How to set achievable financial goals

financial goals

With the New Year behind us, and with Lent having already become stale, it’s easy to fall into the trap of believing you never stick to your goals.

This can particularly be true of financial goals and resolutions: you were doing so well until the washing machine broke; you’re finding it hard to stick to your weekly grocery spending limit; or your child was desperate not to miss out on that great, but expensive, school residential. Setting financial goals is the key to success, but how do you set financial goals that stand the test of time? In short, how can you ensure your financial goals are achievable?

Be Reasonable

What most people don’t realise is that they set themselves up to fail by setting financial goals that simply aren’t going to be achievable in the long term. For example, your goal is to save more than you need to live on, or you make your spending allowances too restrictive. Therefore, before even considering what your financial goals should be, you should ensure that you are taking a reasonable approach. This means understanding your expectations in the context of what is actually realistic.

The first place to start, therefore, is to know exactly what your financial state of play looks like. You need to know exactly what you have coming in, as well as financial commitments thus far. You may be able to do this sitting down with an Excel spreadsheet, your bank statements, and your payslips. However, it’s easy to miss things, so make the most of a suitable online Budget Planner Tool.

Set Priorities

Once you have a clear understanding of your finances, now it’s time to look at priorities. You may want to save for a life event such as buying a house, or having a baby. Perhaps you want to focus on long-term financial health and retirement. Or maybe you prioritise holidays. Whatever your main priorities are, your primary one should always be to pay off debt first. All the while debt is hanging over you; you are losing out to interest. Therefore, whilst saving a little for the short term or emergency goals might be possible whilst you have debt, realistically you should make the debt the priority.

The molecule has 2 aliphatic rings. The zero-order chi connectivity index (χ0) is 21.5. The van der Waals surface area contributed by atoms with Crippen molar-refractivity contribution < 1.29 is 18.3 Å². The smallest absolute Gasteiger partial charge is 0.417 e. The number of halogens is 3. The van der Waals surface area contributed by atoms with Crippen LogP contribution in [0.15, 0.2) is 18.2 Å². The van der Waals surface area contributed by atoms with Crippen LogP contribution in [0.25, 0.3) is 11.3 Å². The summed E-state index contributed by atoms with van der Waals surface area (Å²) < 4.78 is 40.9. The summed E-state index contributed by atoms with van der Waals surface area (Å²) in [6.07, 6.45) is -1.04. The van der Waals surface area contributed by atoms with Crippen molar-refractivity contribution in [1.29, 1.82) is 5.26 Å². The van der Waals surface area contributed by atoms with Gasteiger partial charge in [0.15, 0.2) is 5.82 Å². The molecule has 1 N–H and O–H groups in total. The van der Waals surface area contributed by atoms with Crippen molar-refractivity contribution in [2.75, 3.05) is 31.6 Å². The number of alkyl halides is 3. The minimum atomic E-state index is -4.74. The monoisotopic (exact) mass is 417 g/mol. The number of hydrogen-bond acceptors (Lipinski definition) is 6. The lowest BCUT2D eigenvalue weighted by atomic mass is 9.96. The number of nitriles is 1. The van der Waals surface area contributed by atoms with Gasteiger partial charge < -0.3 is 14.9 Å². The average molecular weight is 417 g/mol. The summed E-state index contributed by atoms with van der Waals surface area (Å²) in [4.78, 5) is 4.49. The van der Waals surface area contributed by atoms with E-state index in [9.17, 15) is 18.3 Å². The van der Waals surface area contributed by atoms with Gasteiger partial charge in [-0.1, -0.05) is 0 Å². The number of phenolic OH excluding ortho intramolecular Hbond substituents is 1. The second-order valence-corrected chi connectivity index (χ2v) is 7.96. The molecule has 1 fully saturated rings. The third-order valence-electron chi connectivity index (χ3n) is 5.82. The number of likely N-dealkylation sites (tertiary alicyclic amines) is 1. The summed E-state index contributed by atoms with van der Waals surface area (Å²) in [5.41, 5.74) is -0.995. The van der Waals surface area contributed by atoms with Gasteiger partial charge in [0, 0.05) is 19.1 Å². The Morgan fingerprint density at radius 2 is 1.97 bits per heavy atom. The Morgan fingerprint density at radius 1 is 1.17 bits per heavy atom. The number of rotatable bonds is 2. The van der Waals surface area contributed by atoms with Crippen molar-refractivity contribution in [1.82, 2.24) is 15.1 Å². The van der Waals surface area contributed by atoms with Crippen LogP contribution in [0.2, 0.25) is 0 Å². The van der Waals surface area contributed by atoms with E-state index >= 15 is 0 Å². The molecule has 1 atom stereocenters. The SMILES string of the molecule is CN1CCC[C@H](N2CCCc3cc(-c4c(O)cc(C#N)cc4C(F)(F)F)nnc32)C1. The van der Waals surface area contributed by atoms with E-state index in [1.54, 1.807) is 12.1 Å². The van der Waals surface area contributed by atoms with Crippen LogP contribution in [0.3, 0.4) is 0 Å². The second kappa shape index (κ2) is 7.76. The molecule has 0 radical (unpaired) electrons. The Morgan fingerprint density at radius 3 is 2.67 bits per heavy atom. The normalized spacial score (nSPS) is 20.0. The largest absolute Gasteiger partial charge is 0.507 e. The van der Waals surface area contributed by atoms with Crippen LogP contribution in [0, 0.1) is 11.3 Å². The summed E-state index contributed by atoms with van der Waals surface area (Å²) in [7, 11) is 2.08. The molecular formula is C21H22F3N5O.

Set SMART Goals

Now you’re in the position to set goals that will be truly achievable. Taking the business acronym ‘SMART’ your financial goals should be: Specific; Measurable; Attainable; Relevant; and Timely. This means setting various goals. Some of these will be short-term goals, for example a holiday or an emergency fund. Some will be mid-term such as saving for a life event such as a house or when planning a family. Some will be long-term such as pensions, retirement, and trust funds for children.

Using knowledge gained from your budget planning, you can see what money you actually have to play with and therefore assign realistic amounts to each goal. This may mean you need to adjust the goal to be more realistic. If you are married, it is essential that you share the same financial goals.

Track Progress and Measure

In order to keep financial goals achievable it is important to assess them regularly. Are you on track? Could you save more? Is debt growing whilst you’re trying to save? Do you need to realign priorities? Either keep track using a personal spreadsheet, or making use of various smartphone apps, or even goal setters linked to specific accounts.

Achievable Financial Goals

Be reasonable with yourself and with your expectations. Progress is always progress, no matter how small. By ensuring your financial goals are achievable you can be certain that you will be improving your financial health over time, and be well on the way to financial success.

Please note: All information within Your Resource Centre is correct at the time of publication, and we make every effort to keep content accurate. However sometimes information may be out of date. You should not rely on this information when making financial decisions as no financial advice has been given. The information reflects the view of the author and not that of Shepherds Friendly Society.

If you’re not sure what to do when making financial decisions then you should consult a financial adviser, who will likely charge for any advice that is given.

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